Sitara Devi

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Sitara Devi
Sitara Devi 2009 - still 67757 crop.jpg
Sitara in 2009
Born
Dhanalakshmi

(1920-11-08)8 November 1920 [1]
Calcutta, British India
Died25 November 2014(2014-11-25) (aged 94)
Mumbai, India
NationalityIndian
Occupation Kathak dancer
Spouses
Children

Sitara Devi (named Dhanlakshm; 8 November 1920 – 25 November 2014) was an Indian dancer of the classical Kathak style of dancing, a singer, and an actress. She was the recipient of several awards and accolades, and performed at several prestigious venues in India and abroad; including the Royal Albert Hall, London (1967) and at the Carnegie Hall, New York (1976). [2]

Contents

At a young age Devi met Rabindranath Tagore, who encouraged her to revive the lost Indian performing arts such as Kathak. Rabindranath Tagore described her as Nritya Samragni ( नृत्य सम्राज्ञी ), meaning the empress of dance, after watching her performance when she was just sixteen years old. [3] Some people consider her as the Kathak queen. [4]

Early life and background

Sitara Devi was born in Kolkata (then Calcutta) on 8 November 1920, that coincided in that year with the festival of Dhanteras, the eve of the Indian festival of Deepavali. [5] She was named Dhanlakshmi, in honour of the goddess of good fortune who is worshiped on that day. [1] [6]

Devi's paternal family was of Brahmin heritage and from the city of Varanasi, but had settled in Kolkata for many years. Her father, Sukhdev Maharaj, was a Brahmin gentleman and a Vaishanavite scholar of Sanskrit, and earned his livelihood by teaching and performing the Kathak dance form. Devi's mother, Matsya Kumari, and her family belonged to the community of performing artists. Her father developed a passion for classical dance and study in-depth Bharata Natyam and Natya Shastra and practiced and performed Kathak in which he excelled. This passion for dance was something he passed on to his daughters, Alaknanda, Tara, and Dhanlakshmi alias Dhanno; and to his sons, Chaube and Pande.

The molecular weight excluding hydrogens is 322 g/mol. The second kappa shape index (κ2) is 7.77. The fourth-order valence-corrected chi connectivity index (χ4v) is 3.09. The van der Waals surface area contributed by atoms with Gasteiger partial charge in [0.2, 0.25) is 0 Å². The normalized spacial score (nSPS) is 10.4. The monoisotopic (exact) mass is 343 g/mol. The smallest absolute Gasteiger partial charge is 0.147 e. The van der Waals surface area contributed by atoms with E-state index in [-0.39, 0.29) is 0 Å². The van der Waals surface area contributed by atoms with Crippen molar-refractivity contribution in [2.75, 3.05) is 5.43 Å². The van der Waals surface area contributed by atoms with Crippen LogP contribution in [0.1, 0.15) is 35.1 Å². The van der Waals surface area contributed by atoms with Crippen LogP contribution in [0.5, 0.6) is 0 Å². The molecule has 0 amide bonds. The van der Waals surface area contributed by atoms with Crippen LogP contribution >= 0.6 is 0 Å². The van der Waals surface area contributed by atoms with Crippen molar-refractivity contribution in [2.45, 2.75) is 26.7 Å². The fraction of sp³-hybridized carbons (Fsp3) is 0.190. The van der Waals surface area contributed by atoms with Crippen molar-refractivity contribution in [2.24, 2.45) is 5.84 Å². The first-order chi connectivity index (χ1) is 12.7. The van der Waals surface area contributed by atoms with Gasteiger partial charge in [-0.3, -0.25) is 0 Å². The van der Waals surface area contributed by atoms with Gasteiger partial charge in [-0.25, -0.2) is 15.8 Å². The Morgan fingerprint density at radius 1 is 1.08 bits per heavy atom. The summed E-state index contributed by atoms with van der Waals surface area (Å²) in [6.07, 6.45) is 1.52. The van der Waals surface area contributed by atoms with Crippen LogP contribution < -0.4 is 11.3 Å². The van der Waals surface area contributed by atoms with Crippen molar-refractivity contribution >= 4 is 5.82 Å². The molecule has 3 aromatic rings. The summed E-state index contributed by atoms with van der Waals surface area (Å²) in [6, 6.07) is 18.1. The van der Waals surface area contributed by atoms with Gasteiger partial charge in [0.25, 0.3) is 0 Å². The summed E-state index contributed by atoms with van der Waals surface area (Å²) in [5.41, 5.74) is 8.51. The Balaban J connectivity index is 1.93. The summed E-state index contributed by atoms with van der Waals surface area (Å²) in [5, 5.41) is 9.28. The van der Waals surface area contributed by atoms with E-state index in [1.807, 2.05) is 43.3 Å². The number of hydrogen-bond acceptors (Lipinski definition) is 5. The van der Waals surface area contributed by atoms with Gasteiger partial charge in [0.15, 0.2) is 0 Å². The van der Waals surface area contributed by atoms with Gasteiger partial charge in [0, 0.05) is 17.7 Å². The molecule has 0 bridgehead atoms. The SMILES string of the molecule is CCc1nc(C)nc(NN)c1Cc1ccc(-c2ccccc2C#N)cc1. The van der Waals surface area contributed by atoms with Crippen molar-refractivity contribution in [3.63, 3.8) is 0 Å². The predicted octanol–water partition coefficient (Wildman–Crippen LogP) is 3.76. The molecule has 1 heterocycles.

She learnt dancing from her father, who established a school to teach dancing to children including his daughters and sons. Her dancing style consisted of both Benaras and Lucknow Gharana, a combination of ‘naaz’, ‘nakhre’ and ‘nazakat.'. [7]

Like the tradition of the time, Devi was to be married when she was a young girl of eight, and her child bridegroom's family wanted to solemnize the marriage. However, she resisted, and wanted to be in a school. At her insistence, the marriage did not take place, and she was admitted into Kamachhagarh High School. While at school, a dance drama based on the mythological story of Savitri and Satyavan was to be enacted in a cultural program to be conducted by the students of the school. The school was searching amongst the students for someone to do a dance sequence embedded in the dance drama. Devi prevailed upon her teacher by showing her an impromptu dance performance. The performance clinched the role for her and she was also assigned the task to teach the dance to her co-performers in the sequence. Dhanno was re-christened as Sitara, and was entrusted with the care of her elder sister, Tara, and to impart her dancing lessons. Incidentally, Tara is the mother of famous Kathak dancer, Pt. Gopi Krishna. [8]